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Star Trek (Gold Key) #56 – No Time Like the Past (Review)

To celebrate the release of Star Trek: Into Darkness this month, we’ll be running through the first season of the classic Star Trek all this month. Check back daily to get ready to boldly go. It’s only logical.

We’ll be supplementing our coverage of the episodes with some additional materials – mainly novels and comics and films. This is one such entry.

It’s remarkable to think that Star Trek was kept alive in the decade between the airing of The Turnabout Intruder and Star Trek: The Motion Picture. The most popular television show to air in the 1968 and 1969 season was Rowan and Martin’s Laugh-In, a show that was apparently lucky to receive two “best of” DVD collections in the early part of the last decade, collecting a grand total of eight of the 140 episodes. Given that Star Trek didn’t even rank among the twenty highest rated shows of that broadcast season, it’s incredible that the show endured for so long.

To be fair, there is a lot of material which fills the gap between the last episode of the live action television show and the first feature film. There was Star Trek: The Animated Series, perhaps the most high-profile release. There were a few novels, even if the tie-in line wouldn’t necessarily take off until the eighties. And there were the comic books, produced by Gold Key, notable as perhaps the largest publisher of non-superhero comics in the seventies.

These comics weren’t classics. It’s hard to argue that they are essential additions to the mythos, or that anybody would miss anything be ignoring them entirely. However, there’s a weird pulpy sci-fi charm to these stories that makes them interesting, even when you would wonder whether the artist or writer had actually watched any episodes of the show they were apparently adapting.

Trippy!

Trippy!

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Doctor Who: The Armageddon Factor (Review)

To celebrate the fiftieth anniversary of the longest-running science-fiction show in the world, I’ll be taking weekly looks at some of my own personal favourite stories and arcs, from the old and new series, with a view to encapsulating the sublime, the clever and the fiendishly odd of the BBC’s Doctor Who.

The Armageddon Factor originally aired in 1979. It was the sixth and final part of The Key to Time saga.

The Key to Time was perhaps the first conscious attempt to tell a season-long story in Doctor Who. Sure, we’ve had elements of an arc before. The first season, for example, gave the Doctor himself a character arc where he evolved from cowardly curmudgeon into an unlikely heroic figure. Jon Pertwee’s second season was given the Master as a linking element. Tom Baker’s Doctor embarked in a pretty much unbroken series of adventures from Robot through to Terror of the Zygons, with the ending of one serial seemingly leading directly into the next. None of these were necessarily that ambitious and you could argue they evolved more by chance than by design.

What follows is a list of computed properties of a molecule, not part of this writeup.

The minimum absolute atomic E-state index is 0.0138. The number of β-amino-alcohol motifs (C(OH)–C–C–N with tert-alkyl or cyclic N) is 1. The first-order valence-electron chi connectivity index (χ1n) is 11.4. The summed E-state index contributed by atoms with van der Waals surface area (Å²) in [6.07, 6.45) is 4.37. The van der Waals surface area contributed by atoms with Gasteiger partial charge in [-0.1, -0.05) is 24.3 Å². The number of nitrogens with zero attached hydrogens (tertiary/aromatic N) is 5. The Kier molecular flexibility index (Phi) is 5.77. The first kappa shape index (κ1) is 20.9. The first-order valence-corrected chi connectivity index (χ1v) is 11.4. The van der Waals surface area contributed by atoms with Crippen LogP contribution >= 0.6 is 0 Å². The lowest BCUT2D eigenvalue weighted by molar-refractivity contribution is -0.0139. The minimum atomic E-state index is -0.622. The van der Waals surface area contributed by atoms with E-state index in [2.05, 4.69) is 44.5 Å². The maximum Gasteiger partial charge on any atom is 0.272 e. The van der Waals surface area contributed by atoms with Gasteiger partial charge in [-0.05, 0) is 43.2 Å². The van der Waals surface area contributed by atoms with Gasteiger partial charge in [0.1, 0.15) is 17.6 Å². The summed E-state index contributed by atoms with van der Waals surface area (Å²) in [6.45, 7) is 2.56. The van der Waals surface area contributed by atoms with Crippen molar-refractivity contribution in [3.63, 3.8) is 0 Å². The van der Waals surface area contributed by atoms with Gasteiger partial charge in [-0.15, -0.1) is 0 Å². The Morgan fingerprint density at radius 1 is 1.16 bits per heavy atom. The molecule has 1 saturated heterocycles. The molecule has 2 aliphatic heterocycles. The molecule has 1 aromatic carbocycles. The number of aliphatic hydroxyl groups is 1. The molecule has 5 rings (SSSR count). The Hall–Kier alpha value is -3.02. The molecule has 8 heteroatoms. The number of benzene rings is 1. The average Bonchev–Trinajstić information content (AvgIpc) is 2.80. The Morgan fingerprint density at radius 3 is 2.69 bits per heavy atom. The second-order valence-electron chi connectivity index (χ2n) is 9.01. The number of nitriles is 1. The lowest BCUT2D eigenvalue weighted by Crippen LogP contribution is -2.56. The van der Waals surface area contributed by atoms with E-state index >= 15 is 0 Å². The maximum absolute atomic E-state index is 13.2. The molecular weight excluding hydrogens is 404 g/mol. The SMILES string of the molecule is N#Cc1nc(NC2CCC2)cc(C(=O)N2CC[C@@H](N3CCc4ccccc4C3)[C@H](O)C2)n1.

So, The Key to Time represented a bit of a learning curve, an attempt to tie a season’s stories together using an over-arching concept. As I’ve discussed quite a bit in my reviews of the season, the result was a little clunky, with those concepts seemingly clumsily shoe-horned into a separate bunch of adventures. That leaves the finalé, The Armageddon Factor to do the heavy-lifting with regards to The Key to Time saga. Unfortunately, the pay-off feels a bit jumbled, over-wrought, disorganised and non-sensical, as it juggles a wealth of elements that never add up to more than the sum of their parts.

While a great many Doctor Who six-parters suffer from being too long, too padded, too stretched for their story and concepts, The Armageddon Game feels curiously over-stuffed, lacking a tight focus on the interesting elements and too many distractions clogging up the story.

The problems are crystal clear...

The problems are crystal clear…

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Doctor Who: The Infinite Quest (Review)

To celebrate the fiftieth anniversary of the longest-running science-fiction show in the world, I’ll be taking weekly looks at some of my own personal favourite stories and arcs, from the old and new series, with a view to encapsulating the sublime, the clever and the fiendishly odd of the BBC’s Doctor Who.

The Infinite Quest was originally broadcast in weekly instalments on Totally Doctor Who in 2007.

… And then I’ll have my revenge! Revenge! REVENGE!

– just in case you didn’t get that Baltazar was evil

The Infinite Quest is a 45-minute animated episode of Doctor Who that was broadcast as part of Totally Doctor Who in 2007, during the third season of the revived show. It was written by Alan Barnes, who has written a number of Big Finish audio plays for Doctor Who, and was directed by Gary Russell. The animation was produced by Cosgrave Hall, who animated the missing episodes of The Invasion for its 2006 DVD release. So there’s a fairly considerable amount of talent involved in this project, which is notable as not only the first full-length animated Doctor Who episode to be broadcast on television, but is the first fully serialised story to be told since the show was revived. It was originally broadcast in chunks of three-and-a-half minutes.

Flight of fancy...

Flight of fancy…

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